Workflow Runtime Engine

Intertech Tutorials

Understanding the Workflow Runtime Engine

A single .NET assembly can define multiple workflow instances. Furthermore, you can easily build workflow *.dlls that enable you to reuse workflows across multiple projects or .NET languages. You must inform the WF runtime engine which workflow instance to execute and when.

From a high level, a WF-enabled application consists of the following:

The WF API has been designed to be as modular as possible. If required, your WF-enabled application could bundle the workflow instance, runtime, and hosting logic within a single .NET executable. On the other hand, each aspect of a WF-enabled application could be placed in reusable .NET assemblies. In any case, the high- level composition of a WF application looks like this:


The WorkflowRuntime class represents the WF engine itself. This type is within the System.Workflow. Runtime namespace of the System.Workflow.Runtime.dll assembly.

The WorkflowRuntime type provides only one property of any real interest. The IsStarted property allows you to determine if a WorkflowRuntime has started to execute.

The WorkflowRuntime type defines a number of events that allow you to intercept various states of runtime execution. Here are some key events of WorkflowRuntime, many of which you will see during your lab time.

WorkflowRuntime Event Meaning in Life
Started Occurs when the workflow runtime engine is started.
Stopped Occurs when the workflow runtime engine is stopped.
WorkflowAborted Occurs when a workflow instance is aborted.
WorkflowCompleted Occurs when a workflow instance has completed.
WorkflowCreated Occurs when a workflow instance has been created.
WorkflowIdled Occurs when a workflow instance enters the idle state.
WorkflowLoaded Occurs when the workflow instance is loaded into memory.
WorkflowPersisted Occurs when the state of a workflow instance is persisted.
WorkflowResumed Occurs when execution of a workflow instance is resumed following a suspension.
WorkflowStarted Occurs when a workflow instance has been started.
WorkflowSuspended Occurs when a workflow instance is suspended.
WorkflowTerminated Occurs when a workflow instance is terminated.
WorkflowUnloaded Occurs when the workflow instance is unloaded from memory.

In addition, WorkflowRuntime defines a set of interesting methods. You will see some of these members at work throughout this class. Note that some of these members allow you to add or remove any of the WF services examined earlier in this chapter (persistence, tracking, transactions, and so on). Others allow you to enumerate / locate workflow instances hosted by the current runtime.

WorkflowRuntime Method Meaning in Life
AddService() Adds the specified service to the workflow runtime engine.
CreateWorkflow() Creates a workflow instance by using the specified parameters.
GetAllServices() Retrieves all the services that have been added to the workflow runtime engine that implement or derive from a specified type.
GetLoadedWorkflows() Gets a collection that contains all the workflow instances currently loaded in memory.
GetService() Retrieves a service from the workflow runtime engine by using a specified type.
GetWorkflow() Retrieves the workflow instance that has the specified Guide.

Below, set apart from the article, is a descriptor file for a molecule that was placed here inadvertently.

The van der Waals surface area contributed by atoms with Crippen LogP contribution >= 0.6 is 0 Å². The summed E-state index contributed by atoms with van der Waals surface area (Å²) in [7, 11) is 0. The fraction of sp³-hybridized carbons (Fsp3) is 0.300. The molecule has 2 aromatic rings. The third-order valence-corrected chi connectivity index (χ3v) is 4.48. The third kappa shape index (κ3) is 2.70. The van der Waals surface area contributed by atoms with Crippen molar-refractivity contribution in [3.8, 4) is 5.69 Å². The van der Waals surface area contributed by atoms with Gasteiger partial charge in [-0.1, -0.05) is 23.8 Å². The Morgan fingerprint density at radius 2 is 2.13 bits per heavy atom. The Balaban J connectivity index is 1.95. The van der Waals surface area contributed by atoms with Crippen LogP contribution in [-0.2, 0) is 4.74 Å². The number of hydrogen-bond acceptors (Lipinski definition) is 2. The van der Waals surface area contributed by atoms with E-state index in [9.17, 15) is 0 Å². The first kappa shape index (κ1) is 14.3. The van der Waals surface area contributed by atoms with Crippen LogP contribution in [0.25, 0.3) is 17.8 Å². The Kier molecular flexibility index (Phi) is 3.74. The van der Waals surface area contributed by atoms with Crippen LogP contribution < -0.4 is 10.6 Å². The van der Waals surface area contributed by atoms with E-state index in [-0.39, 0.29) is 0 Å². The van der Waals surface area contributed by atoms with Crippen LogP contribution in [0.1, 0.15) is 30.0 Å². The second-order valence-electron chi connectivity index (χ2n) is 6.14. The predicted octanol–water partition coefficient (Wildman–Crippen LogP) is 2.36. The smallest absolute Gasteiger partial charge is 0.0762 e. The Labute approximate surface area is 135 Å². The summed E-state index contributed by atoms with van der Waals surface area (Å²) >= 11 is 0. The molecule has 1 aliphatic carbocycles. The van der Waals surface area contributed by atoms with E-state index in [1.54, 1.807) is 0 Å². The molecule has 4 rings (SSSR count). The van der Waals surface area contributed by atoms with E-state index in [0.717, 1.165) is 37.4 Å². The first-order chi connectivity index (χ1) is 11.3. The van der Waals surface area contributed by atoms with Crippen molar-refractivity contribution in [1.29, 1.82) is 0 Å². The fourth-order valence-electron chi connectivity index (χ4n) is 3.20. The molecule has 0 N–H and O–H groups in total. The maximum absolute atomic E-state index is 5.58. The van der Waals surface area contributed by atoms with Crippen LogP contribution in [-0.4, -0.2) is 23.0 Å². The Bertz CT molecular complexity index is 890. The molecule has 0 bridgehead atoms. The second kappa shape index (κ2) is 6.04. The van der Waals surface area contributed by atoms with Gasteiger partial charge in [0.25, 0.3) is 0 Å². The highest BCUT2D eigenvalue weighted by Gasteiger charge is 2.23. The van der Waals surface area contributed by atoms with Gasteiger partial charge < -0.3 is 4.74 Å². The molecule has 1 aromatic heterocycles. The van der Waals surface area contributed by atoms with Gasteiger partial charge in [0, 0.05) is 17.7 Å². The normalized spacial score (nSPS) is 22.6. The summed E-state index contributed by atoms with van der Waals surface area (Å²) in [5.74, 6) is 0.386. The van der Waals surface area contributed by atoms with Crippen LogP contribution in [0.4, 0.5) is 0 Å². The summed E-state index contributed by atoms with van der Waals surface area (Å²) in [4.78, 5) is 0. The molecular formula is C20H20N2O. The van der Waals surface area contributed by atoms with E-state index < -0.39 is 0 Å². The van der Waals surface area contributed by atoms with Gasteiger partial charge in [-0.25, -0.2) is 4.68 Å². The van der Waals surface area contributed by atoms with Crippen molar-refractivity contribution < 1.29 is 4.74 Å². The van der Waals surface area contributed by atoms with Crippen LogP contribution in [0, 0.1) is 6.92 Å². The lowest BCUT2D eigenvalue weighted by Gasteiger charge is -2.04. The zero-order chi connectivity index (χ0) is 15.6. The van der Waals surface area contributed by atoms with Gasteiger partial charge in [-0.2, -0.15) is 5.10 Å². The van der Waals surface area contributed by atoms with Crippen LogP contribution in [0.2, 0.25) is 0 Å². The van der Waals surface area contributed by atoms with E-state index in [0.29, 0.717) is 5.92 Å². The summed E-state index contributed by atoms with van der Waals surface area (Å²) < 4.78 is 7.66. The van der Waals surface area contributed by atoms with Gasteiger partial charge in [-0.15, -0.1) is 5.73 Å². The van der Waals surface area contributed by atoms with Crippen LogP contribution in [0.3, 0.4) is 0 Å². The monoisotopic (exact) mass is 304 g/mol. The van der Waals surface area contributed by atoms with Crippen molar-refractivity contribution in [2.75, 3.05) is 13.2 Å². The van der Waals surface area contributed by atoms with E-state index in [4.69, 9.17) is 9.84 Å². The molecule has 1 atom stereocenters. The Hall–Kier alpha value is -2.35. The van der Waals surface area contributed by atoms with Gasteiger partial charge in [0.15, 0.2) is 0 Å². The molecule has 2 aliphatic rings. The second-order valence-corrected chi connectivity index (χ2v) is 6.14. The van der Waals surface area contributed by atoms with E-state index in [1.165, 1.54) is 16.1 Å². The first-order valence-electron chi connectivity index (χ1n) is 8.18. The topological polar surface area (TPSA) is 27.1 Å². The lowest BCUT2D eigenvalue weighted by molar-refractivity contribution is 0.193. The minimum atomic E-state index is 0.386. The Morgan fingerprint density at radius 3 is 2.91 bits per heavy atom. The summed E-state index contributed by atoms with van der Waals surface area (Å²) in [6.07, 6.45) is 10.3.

RemoveService() Removes the specified service from the workflow runtime engine.
StartRuntime() Starts the workflow runtime engine and the workflow runtime engine services.
StopRuntime() Stops the workflow runtime engine and the runtime services.

Hosting the WF Runtime within a Console Application

When you create a console-based WF app, the Main() method contains the necessary logic used to host the initial workflow instance. The WorkflowInstance class represents the workflow instance to execute within the engine.

In C#, the initial code looks like the following. The use of the AutoResetEvent logic simply ensures that the console remains open until the WF has completed. Also notice that the boilerplate code has hooked into two WF engine events by using C# anonymous method syntax.

// C#
static void Main(string[] args)
// Create the WF runtime.
using(WorkflowRuntime workflowRuntime = new WorkflowRuntime())
// Hook into WorkflowCompleted / WorkflowTerminated events.
AutoResetEvent waitHandle = new AutoResetEvent(false);
+= delegate(object sender, WorkflowCompletedEventArgs e)

+= delegate(object sender, WorkflowTerminatedEventArgs e)

// Create an instance of the WF to execute and call Start().
WorkflowInstance instance =


In VB, the WorkflowComplete / WorkflowTerminated events are handled via AddHandler statements. This code would be located within the project’s Module1.vb file.

' VB
Module Module1
Class Program
Shared WaitHandle As New AutoResetEvent(False)

Shared Sub Main()
 Using workflowRuntime As New WorkflowRuntime()
  AddHandler workflowRuntime.WorkflowCompleted,
    AddressOf OnWorkflowCompleted
  AddHandler workflowRuntime.WorkflowTerminated,
    AddressOf OnWorkflowTerminated

  Dim workflowInstance As WorkflowInstance
  workflowInstance =
 End Using
End Sub

' Targets for events.
Shared Sub OnWorkflowCompleted(ByVal sender As Object, _
ByVal e As WorkflowCompletedEventArgs)
End Sub
Shared Sub OnWorkflowTerminated(ByVal sender As Object, _
 ByVal e As WorkflowTerminatedEventArgs)
End Sub
End Class
End Module

When you want to host the workflow runtime within other applications, such as a Windows Forms or WPF application, you will author similar code manually. To maximize reuse, you may wish to build a custom class type that encapsulates the details of the runtime plumbing and place it in a dedicated .NET code library. You will examine various ways to do so after your first lab.

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